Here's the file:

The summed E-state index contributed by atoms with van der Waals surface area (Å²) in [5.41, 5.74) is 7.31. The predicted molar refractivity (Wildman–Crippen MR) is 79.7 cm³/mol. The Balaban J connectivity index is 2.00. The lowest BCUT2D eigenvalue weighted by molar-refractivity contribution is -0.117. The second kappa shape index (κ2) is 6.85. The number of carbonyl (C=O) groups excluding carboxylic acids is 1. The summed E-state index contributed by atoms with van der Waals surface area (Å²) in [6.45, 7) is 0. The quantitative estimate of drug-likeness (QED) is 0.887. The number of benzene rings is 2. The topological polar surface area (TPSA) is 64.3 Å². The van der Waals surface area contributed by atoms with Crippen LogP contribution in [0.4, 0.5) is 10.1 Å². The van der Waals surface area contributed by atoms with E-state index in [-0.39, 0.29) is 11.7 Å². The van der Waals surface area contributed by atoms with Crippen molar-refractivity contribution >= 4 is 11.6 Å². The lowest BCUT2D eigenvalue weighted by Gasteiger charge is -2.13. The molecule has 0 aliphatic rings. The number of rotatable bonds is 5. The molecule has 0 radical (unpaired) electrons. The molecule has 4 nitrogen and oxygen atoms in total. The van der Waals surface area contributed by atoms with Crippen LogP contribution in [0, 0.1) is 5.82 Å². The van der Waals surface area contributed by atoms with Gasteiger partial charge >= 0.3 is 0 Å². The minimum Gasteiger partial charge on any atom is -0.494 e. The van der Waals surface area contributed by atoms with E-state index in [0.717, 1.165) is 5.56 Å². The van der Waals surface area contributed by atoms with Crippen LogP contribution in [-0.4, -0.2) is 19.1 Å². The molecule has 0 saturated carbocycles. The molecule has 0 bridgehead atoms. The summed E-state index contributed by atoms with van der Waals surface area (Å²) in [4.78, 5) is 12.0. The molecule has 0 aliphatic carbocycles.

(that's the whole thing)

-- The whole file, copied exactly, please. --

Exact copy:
The summed E-state index contributed by atoms with van der Waals surface area (Å²) in [5.41, 5.74) is 7.31. The predicted molar refractivity (Wildman–Crippen MR) is 79.7 cm³/mol. The Balaban J connectivity index is 2.00. The lowest BCUT2D eigenvalue weighted by molar-refractivity contribution is -0.117. The second kappa shape index (κ2) is 6.85. The number of carbonyl (C=O) groups excluding carboxylic acids is 1. The summed E-state index contributed by atoms with van der Waals surface area (Å²) in [6.45, 7) is 0. The quantitative estimate of drug-likeness (QED) is 0.887. The number of benzene rings is 2. The topological polar surface area (TPSA) is 64.3 Å². The van der Waals surface area contributed by atoms with Crippen LogP contribution in [0.4, 0.5) is 10.1 Å². The van der Waals surface area contributed by atoms with E-state index in [-0.39, 0.29) is 11.7 Å². The van der Waals surface area contributed by atoms with Crippen molar-refractivity contribution >= 4 is 11.6 Å². The lowest BCUT2D eigenvalue weighted by Gasteiger charge is -2.13. The molecule has 0 aliphatic rings. The number of rotatable bonds is 5. The molecule has 0 radical (unpaired) electrons. The molecule has 4 nitrogen and oxygen atoms in total. The van der Waals surface area contributed by atoms with Crippen LogP contribution in [0, 0.1) is 5.82 Å². The van der Waals surface area contributed by atoms with Gasteiger partial charge >= 0.3 is 0 Å². The minimum Gasteiger partial charge on any atom is -0.494 e. The van der Waals surface area contributed by atoms with E-state index in [0.717, 1.165) is 5.56 Å². The van der Waals surface area contributed by atoms with Crippen LogP contribution in [-0.4, -0.2) is 19.1 Å². The molecule has 0 saturated carbocycles. The molecule has 0 bridgehead atoms. The summed E-state index contributed by atoms with van der Waals surface area (Å²) in [4.78, 5) is 12.0. The molecule has 0 aliphatic carbocycles.